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Long Commute Times Linked to Increased Risk of Depression

HEALTH & MEDICINELong Commute Times Linked to Increased Risk of Depression

Long commuting time to work is significantly linked to the severity of depression symptoms – a finding confirmed by Korean scientists. People whose commute took more than an hour were more likely to show signs of depression. According to experts, the optimal situation is when the journey to work takes no more than 30 minutes and is accompanied by physical activity. The scientists targeted workers in South Korea, a country where the longest average commuting time to work coexists with the highest level of depression symptoms among OECD countries.

“We have found that the more time a person spends commuting to work, the more symptoms of depression they show. The link between long commutes and depression was particularly visible among unmarried men, childless men, men working long hours per day, women with multiple children, and shift workers” – said Dong-Wook Lee, a specialist in occupational and environmental medicine from Inha University Hospital in Incheon, South Korea, in an interview with the Newseria Innowacje agency.

Based on data from the Korean Working Conditions Survey, in which nearly 23.5 thousand workers aged between 20 and 59 took part, scientists analyzed the links between commuting times to work, depressive symptoms, and associated factors such as gender, age, education, income, region, marital status, having children, occupation, weekly working hours, and shift work.

“Our study results indicate that people who spend more than 60 minutes each way commuting to work daily are 1.16 times more likely to show signs of depression compared to those whose commuting time is less than 30 minutes,” pointed out Dong-Wook Lee.

These findings by the Korean researchers confirm observations made earlier in Latin America and the UK. In the first study, data from nearly 13 thousand people from 11 cities were used, while the second used data from almost 5.5 thousand participants from the British Biobank. Both found a correlation between the occurrence and severity of depressive symptoms in people with long commuting times to work.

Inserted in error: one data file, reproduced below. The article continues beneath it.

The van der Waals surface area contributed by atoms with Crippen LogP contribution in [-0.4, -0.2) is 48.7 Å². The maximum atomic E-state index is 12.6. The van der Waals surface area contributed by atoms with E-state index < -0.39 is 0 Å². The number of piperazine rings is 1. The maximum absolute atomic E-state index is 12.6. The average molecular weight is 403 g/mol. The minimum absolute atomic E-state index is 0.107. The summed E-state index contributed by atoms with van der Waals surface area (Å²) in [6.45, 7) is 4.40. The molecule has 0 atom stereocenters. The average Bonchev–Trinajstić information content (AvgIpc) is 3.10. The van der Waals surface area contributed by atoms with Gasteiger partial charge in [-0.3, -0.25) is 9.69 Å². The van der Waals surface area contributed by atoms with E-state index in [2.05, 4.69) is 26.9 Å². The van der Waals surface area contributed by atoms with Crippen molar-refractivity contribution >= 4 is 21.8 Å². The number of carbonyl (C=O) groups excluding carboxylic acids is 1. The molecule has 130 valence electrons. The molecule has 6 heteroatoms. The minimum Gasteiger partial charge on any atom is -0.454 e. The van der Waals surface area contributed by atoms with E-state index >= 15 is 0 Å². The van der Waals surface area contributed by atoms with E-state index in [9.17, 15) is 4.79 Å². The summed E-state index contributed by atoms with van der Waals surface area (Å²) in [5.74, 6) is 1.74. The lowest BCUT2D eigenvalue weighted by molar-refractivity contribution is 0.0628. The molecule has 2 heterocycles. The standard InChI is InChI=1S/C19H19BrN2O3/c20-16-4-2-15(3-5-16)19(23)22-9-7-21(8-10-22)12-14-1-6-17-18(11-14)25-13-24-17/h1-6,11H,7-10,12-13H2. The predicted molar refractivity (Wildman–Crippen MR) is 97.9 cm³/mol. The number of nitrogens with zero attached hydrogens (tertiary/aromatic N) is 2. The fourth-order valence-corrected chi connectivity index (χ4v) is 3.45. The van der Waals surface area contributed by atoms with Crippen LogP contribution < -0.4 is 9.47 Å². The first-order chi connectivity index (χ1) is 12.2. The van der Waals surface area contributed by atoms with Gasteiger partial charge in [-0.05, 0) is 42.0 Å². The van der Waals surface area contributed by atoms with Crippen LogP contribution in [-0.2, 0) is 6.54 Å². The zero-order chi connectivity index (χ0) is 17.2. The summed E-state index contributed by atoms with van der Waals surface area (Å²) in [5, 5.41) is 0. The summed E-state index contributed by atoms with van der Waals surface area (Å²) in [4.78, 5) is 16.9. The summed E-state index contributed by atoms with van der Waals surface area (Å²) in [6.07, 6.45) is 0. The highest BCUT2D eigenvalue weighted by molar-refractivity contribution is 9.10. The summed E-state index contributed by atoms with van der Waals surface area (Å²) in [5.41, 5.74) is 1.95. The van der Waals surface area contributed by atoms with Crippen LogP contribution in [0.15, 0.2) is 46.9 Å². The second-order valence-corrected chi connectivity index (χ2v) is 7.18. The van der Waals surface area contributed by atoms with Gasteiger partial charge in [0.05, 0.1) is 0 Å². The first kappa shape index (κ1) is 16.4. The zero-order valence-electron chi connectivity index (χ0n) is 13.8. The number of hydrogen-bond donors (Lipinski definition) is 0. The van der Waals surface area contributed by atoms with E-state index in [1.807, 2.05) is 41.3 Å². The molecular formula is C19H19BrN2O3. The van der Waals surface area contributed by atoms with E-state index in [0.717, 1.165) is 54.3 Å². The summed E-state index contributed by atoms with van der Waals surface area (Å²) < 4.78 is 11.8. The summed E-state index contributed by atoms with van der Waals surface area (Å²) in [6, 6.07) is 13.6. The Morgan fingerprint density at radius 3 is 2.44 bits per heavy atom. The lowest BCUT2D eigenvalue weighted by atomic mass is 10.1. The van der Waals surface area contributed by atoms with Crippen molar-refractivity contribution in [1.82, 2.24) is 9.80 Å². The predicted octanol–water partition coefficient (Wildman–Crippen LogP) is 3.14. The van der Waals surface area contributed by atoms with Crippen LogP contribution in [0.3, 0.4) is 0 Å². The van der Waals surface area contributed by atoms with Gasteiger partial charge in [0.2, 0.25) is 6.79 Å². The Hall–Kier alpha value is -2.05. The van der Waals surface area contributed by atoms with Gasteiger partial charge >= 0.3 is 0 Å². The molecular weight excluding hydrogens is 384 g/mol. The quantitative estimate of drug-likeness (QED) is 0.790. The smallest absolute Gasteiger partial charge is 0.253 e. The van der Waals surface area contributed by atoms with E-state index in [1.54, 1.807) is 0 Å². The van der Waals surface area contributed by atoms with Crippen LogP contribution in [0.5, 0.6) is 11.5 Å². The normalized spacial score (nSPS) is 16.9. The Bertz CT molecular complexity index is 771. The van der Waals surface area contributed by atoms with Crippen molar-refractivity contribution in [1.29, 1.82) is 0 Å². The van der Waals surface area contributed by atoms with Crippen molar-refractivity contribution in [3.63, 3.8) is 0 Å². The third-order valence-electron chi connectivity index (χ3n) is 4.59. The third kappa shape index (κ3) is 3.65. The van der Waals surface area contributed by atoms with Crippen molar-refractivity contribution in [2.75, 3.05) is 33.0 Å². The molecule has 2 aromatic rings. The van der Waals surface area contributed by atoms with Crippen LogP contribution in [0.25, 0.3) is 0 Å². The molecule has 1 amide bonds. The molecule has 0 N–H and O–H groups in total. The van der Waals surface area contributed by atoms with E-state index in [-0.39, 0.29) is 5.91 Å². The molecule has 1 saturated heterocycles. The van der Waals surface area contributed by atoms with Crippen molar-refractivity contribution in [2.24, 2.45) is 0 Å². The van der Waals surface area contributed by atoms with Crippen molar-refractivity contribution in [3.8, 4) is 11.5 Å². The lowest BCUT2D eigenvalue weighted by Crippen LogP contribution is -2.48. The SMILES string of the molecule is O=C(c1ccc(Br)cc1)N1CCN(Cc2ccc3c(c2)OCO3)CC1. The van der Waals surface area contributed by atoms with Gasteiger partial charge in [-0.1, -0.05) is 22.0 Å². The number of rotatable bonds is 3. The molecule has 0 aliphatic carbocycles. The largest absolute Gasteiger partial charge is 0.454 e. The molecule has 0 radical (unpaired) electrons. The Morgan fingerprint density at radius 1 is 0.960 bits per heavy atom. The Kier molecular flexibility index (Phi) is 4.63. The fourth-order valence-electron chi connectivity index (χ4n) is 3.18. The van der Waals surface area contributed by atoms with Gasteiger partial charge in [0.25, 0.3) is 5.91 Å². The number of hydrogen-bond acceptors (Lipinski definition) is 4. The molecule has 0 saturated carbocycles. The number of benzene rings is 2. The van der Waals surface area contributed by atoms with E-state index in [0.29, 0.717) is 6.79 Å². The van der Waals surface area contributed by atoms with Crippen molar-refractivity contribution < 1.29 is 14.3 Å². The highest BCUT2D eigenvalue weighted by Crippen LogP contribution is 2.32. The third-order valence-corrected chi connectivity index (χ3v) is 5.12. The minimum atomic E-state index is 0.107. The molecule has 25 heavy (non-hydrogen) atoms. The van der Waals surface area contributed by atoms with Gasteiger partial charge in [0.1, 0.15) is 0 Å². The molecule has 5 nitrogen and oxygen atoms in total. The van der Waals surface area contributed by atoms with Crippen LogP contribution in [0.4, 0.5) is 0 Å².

“A long commute can be a source of both mental and physical stress. Not only does it take up time, but it also limits time that could be spent on hobbies and other activities that help relieve stress and rejuvenate the body. Our study suggests that a long commute can also lead to disruption of the work-life balance, accumulation of stress, and reduced mental resilience,” the researcher listed.

The average commuting time in South Korea is 101 minutes per day, the highest among OECD countries. For example, in Sweden, the journey to work takes on average 18 minutes, in the United States 21 minutes, in the UK 22 minutes, and in Japan – 40 minutes. According to 2019 Eurostat data, the average commuting time to work in the EU-27 is 25 minutes. In Poland, it was one minute shorter.

Experts believe that the optimal commuting time to work is up to 30 minutes. This could be beneficial for health, especially if the commute is accompanied by physical activity, even as simple as a walk through the park. However, this isn’t always possible.

“In Korea, due to extreme weather conditions, outdoor activity is not always feasible. Ideally, if conditions allow, commuting can be a beneficial physical activity for mental health, as long as the benefits outweigh the stress related to commuting. However, in Korea, the negative effects of very long commuting times outweigh its positive aspects,” emphasized the doctor.

The scientist also cited data that South Korea is also known as the country with the highest prevalence of depression among OECD countries. According to the WHO, it is the most severe mental health problem worldwide. It affects 3.8 percent of the entire population, or approximately 280 million people.

The observations made by the researchers generate proposals for infrastructure managers and employers.

“Reducing commuting time is a key goal that can be achieved through improvements like enhancing public transportation and strategies related to the distribution of workplaces and residential areas nearby. Remote work is another possibility, although it also affects health. Other important measures include strategies that support balancing work and family life, especially for women, who often combine work with family duties,” listed Dong-Wook Lee.

A study, “Poles on commuting to work,” conducted by LeasingTeam Group, found that for over 80 percent of workers, commuting to the workplace is of crucial importance and affects the decision to accept a job offer. More than half admit that they would start looking for a new employer if there was a sudden change in commuting conditions, caused by things such as relocating the company’s office, long-term roadwork, or changes to the frequency of public transport. One in five would do so without hesitation.

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